Trump says he should have won Nobel Peace Prize instead of Ethiopian Prime Minister



While many believed that climate activist Greta Thunberg had a shot, the 2019 Nobel Peace Prize ended up being awarded to Ethiopian Prime Minister Abiy Ahmed for his role in securing peace with neighboring Eritrea. The two nations have been in a 20-year military stalemate following a border war that started in 1998.  

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Abiy was honored for his "decisive initiative to resolve the border conflict with neighboring Eritrea", the Norwegian Nobel Committee said at the time.  

But last night, President Donald Trump said he should have received the prize and not Abiy.

At a rally in Ohio, Trump said: "I'm going to tell you about the Nobel Peace Prize, I'll tell you about that. I made a deal, I saved a country, and I just heard that the head of that country is now getting the Nobel Peace Prize for saving the country. I said: 'What, did I have something do with it?' Yeah, but you know, that's the way it is. As long as we know, that's all that matters... I saved a big war, I've saved a couple of them." 

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According to the BBC, the United States played a minimal role in peace talks between the two nations. They credit the United Arab Emirates and Saudi Arabia for bringing the two sides together. 

It's also unclear why President Trump "just heard" about the award when it was awarded on 11 October last year, and Abiy gave his acceptance speech on December 10.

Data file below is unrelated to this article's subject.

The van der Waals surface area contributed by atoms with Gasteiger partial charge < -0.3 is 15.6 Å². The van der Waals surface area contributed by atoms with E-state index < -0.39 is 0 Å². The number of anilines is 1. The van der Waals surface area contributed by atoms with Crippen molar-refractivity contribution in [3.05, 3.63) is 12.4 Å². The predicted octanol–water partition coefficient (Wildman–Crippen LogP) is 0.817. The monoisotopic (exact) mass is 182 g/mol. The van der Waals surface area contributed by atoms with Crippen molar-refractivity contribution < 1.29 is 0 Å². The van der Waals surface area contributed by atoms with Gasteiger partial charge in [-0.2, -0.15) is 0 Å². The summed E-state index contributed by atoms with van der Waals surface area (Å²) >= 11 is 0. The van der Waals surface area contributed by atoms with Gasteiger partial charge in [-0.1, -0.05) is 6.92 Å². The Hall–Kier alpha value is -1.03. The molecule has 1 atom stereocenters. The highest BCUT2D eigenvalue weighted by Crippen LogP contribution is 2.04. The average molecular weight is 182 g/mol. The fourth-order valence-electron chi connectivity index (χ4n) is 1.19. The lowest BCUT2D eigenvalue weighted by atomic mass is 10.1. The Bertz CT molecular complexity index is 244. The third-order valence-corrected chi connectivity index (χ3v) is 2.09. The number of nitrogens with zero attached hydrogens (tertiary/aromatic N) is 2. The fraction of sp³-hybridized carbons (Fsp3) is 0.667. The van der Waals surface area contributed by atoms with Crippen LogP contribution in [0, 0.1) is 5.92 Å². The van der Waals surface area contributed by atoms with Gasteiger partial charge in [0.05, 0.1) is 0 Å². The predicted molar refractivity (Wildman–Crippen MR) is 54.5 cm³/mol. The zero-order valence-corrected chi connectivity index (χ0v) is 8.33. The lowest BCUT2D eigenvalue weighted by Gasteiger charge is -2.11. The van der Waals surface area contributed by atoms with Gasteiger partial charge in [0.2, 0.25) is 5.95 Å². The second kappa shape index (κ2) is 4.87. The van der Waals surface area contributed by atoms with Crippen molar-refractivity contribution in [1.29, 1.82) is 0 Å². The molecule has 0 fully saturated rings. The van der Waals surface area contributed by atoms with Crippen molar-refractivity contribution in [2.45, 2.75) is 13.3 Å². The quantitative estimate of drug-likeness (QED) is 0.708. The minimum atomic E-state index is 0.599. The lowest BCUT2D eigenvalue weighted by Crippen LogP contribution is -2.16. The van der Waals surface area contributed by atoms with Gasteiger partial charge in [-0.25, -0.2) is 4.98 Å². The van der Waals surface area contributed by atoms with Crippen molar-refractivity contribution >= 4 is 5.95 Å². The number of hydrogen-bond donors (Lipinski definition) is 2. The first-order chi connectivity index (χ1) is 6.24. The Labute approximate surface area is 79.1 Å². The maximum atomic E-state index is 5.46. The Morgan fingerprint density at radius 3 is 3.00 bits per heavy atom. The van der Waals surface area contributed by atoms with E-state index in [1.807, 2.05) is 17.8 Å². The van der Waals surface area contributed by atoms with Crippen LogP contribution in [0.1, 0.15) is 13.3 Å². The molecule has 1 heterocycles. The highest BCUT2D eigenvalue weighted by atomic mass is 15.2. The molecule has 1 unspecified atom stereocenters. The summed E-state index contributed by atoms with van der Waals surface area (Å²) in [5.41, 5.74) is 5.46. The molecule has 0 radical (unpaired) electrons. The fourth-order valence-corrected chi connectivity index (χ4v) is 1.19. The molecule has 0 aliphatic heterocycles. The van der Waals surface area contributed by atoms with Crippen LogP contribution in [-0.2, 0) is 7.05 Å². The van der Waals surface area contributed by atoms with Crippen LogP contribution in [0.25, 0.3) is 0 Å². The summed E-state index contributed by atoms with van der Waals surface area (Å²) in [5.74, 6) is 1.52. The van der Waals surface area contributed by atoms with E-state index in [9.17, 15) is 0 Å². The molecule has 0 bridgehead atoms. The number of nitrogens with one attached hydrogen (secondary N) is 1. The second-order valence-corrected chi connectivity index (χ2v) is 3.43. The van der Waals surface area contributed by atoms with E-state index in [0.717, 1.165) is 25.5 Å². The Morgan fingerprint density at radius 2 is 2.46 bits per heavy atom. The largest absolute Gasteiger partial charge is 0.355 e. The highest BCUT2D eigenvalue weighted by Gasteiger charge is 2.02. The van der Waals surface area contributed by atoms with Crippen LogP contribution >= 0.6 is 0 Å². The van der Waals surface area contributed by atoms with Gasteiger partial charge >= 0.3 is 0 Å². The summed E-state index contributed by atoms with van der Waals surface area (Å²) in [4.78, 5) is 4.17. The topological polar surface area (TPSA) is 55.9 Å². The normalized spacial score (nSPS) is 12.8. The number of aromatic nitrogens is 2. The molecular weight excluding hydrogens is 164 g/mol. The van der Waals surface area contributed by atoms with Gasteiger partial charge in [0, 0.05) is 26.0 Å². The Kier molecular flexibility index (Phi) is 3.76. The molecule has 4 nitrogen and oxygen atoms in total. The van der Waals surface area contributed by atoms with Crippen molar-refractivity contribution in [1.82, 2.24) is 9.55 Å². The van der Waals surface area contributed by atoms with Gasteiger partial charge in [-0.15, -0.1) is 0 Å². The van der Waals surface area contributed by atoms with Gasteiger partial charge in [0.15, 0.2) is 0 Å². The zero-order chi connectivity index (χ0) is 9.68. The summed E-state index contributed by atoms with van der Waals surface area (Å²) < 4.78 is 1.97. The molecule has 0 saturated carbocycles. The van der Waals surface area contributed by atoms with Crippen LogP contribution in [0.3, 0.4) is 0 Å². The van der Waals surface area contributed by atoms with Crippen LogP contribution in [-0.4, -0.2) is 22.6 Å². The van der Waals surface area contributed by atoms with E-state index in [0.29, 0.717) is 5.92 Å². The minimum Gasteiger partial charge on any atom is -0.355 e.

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The Norwegian Nobel Committee explained why Abiy was awarded the honor at the time: "The prize is also meant to recognize all the stakeholders working for peace and reconciliation in Ethiopia and in the East and Northeast African regions," they said.  

Source: Vatican Pool - Corbis/Getty Images
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"Peace does not arise from the actions of one party alone. When Prime Minister Abiy reached out his hand, President Afwerki grasped it, and helped to formalize the peace process between the two countries. The Norwegian Nobel Committee hopes the peace agreement will help to bring about positive change for the entire populations of Ethiopia and Eritrea."  

Abiy's office said the award was testimony "to the ideals of unity, cooperation, and mutual coexistence that the Prime Minister has been consistently championing." 

Abiy has largely been praised for introducing liberalizing reforms to Ethiopia, which was previously a tightly controlled nation. 

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When elected, he released thousands of opposition activists from jail and allowed exiled dissidents to return home.

During his acceptance speech, Abiy spoke out against war, saying: “War is the epitome of hell for all involved. I know because I was there and back.” 

“Twenty years ago, I was a radio operator attached to an Ethiopian army unit in the border town of Badame,” he recalled. “I briefly left the foxhole in the hopes of getting a good antenna reception. … It only took but a few minutes. Yet upon my return I was horrified to discover that my entire unit had been wiped out in an artillery attack.”

“The global military superpowers are expanding their military presence in the area. Terrorist and extremist groups also seek to establish a foothold. We do not want the Horn to be a battleground for superpowers nor a hideout for the merchants of terror and brokers of despair and misery,” he added. 


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